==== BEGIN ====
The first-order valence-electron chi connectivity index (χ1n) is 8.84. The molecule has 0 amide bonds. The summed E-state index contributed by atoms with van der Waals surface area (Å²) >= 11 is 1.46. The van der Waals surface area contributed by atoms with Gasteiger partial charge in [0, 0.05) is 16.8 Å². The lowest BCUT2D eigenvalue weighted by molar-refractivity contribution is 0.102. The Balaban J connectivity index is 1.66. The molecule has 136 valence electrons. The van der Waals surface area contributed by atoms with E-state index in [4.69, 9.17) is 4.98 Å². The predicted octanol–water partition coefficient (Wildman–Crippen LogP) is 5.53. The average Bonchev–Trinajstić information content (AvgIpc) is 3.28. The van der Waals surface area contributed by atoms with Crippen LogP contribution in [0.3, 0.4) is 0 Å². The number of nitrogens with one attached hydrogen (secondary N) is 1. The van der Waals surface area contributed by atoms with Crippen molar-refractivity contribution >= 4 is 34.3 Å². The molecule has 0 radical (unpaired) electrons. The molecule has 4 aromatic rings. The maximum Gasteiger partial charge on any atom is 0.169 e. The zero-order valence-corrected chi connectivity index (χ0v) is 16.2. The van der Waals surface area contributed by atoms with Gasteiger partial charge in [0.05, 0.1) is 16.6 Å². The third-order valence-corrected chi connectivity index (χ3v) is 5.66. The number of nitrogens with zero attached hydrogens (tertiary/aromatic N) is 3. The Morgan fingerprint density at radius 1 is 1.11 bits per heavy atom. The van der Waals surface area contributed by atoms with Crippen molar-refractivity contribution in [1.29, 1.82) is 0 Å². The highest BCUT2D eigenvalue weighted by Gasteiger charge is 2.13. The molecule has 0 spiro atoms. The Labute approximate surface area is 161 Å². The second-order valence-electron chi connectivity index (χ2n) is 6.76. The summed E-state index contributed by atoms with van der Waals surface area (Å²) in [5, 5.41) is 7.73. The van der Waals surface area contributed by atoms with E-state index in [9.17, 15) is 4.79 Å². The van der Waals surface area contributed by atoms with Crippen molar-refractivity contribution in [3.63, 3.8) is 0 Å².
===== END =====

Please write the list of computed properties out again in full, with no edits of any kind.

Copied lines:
The first-order valence-electron chi connectivity index (χ1n) is 8.84. The molecule has 0 amide bonds. The summed E-state index contributed by atoms with van der Waals surface area (Å²) >= 11 is 1.46. The van der Waals surface area contributed by atoms with Gasteiger partial charge in [0, 0.05) is 16.8 Å². The lowest BCUT2D eigenvalue weighted by molar-refractivity contribution is 0.102. The Balaban J connectivity index is 1.66. The molecule has 136 valence electrons. The van der Waals surface area contributed by atoms with E-state index in [4.69, 9.17) is 4.98 Å². The predicted octanol–water partition coefficient (Wildman–Crippen LogP) is 5.53. The average Bonchev–Trinajstić information content (AvgIpc) is 3.28. The van der Waals surface area contributed by atoms with Crippen LogP contribution in [0.3, 0.4) is 0 Å². The number of nitrogens with one attached hydrogen (secondary N) is 1. The van der Waals surface area contributed by atoms with Crippen molar-refractivity contribution >= 4 is 34.3 Å². The molecule has 0 radical (unpaired) electrons. The molecule has 4 aromatic rings. The maximum Gasteiger partial charge on any atom is 0.169 e. The zero-order valence-corrected chi connectivity index (χ0v) is 16.2. The van der Waals surface area contributed by atoms with Gasteiger partial charge in [0.05, 0.1) is 16.6 Å². The third-order valence-corrected chi connectivity index (χ3v) is 5.66. The number of nitrogens with zero attached hydrogens (tertiary/aromatic N) is 3. The Morgan fingerprint density at radius 1 is 1.11 bits per heavy atom. The van der Waals surface area contributed by atoms with Crippen molar-refractivity contribution in [1.29, 1.82) is 0 Å². The highest BCUT2D eigenvalue weighted by Gasteiger charge is 2.13. The molecule has 0 spiro atoms. The Labute approximate surface area is 161 Å². The second-order valence-electron chi connectivity index (χ2n) is 6.76. The summed E-state index contributed by atoms with van der Waals surface area (Å²) in [5, 5.41) is 7.73. The van der Waals surface area contributed by atoms with E-state index in [9.17, 15) is 4.79 Å². The van der Waals surface area contributed by atoms with Crippen molar-refractivity contribution in [3.63, 3.8) is 0 Å².